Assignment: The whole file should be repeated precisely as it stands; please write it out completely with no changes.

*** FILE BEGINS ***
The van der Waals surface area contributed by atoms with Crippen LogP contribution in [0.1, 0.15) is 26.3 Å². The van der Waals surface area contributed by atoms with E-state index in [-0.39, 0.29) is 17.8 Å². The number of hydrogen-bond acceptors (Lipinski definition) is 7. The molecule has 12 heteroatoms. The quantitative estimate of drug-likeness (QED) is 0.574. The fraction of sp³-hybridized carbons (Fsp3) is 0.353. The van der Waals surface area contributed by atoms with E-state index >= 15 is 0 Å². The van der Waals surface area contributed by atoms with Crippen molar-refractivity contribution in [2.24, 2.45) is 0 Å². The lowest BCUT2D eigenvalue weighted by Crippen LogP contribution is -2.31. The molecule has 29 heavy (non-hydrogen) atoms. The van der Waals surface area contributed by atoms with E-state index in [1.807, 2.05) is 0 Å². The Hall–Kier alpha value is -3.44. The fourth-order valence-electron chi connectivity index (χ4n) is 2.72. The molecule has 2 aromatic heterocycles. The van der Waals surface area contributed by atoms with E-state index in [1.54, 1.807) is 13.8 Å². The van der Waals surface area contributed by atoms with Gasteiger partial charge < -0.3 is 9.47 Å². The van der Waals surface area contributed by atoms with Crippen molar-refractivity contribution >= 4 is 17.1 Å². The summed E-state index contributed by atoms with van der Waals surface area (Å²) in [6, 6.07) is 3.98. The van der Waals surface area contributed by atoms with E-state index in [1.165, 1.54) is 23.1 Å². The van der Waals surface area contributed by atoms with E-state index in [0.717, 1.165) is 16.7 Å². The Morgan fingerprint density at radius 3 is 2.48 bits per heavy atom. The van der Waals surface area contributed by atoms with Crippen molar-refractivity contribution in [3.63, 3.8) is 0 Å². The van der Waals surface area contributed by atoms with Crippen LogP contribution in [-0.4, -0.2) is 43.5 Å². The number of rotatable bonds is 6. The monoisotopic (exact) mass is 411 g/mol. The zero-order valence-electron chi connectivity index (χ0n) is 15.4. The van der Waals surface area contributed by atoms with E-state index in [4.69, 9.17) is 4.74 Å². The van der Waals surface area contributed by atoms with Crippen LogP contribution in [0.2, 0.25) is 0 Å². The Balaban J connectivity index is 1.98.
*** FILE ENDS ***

The van der Waals surface area contributed by atoms with Crippen LogP contribution in [0.1, 0.15) is 26.3 Å². The van der Waals surface area contributed by atoms with E-state index in [-0.39, 0.29) is 17.8 Å². The number of hydrogen-bond acceptors (Lipinski definition) is 7. The molecule has 12 heteroatoms. The quantitative estimate of drug-likeness (QED) is 0.574. The fraction of sp³-hybridized carbons (Fsp3) is 0.353. The van der Waals surface area contributed by atoms with E-state index >= 15 is 0 Å². The van der Waals surface area contributed by atoms with Crippen molar-refractivity contribution in [2.24, 2.45) is 0 Å². The lowest BCUT2D eigenvalue weighted by Crippen LogP contribution is -2.31. The molecule has 29 heavy (non-hydrogen) atoms. The van der Waals surface area contributed by atoms with E-state index in [1.807, 2.05) is 0 Å². The Hall–Kier alpha value is -3.44. The fourth-order valence-electron chi connectivity index (χ4n) is 2.72. The molecule has 2 aromatic heterocycles. The van der Waals surface area contributed by atoms with E-state index in [1.54, 1.807) is 13.8 Å². The van der Waals surface area contributed by atoms with Gasteiger partial charge < -0.3 is 9.47 Å². The van der Waals surface area contributed by atoms with Crippen molar-refractivity contribution >= 4 is 17.1 Å². The summed E-state index contributed by atoms with van der Waals surface area (Å²) in [6, 6.07) is 3.98. The van der Waals surface area contributed by atoms with E-state index in [1.165, 1.54) is 23.1 Å². The van der Waals surface area contributed by atoms with E-state index in [0.717, 1.165) is 16.7 Å². The Morgan fingerprint density at radius 3 is 2.48 bits per heavy atom. The van der Waals surface area contributed by atoms with Crippen molar-refractivity contribution in [3.63, 3.8) is 0 Å². The van der Waals surface area contributed by atoms with Crippen LogP contribution in [-0.4, -0.2) is 43.5 Å². The number of rotatable bonds is 6. The monoisotopic (exact) mass is 411 g/mol. The zero-order valence-electron chi connectivity index (χ0n) is 15.4. The van der Waals surface area contributed by atoms with E-state index in [4.69, 9.17) is 4.74 Å². The van der Waals surface area contributed by atoms with Crippen LogP contribution in [0.2, 0.25) is 0 Å². The Balaban J connectivity index is 1.98.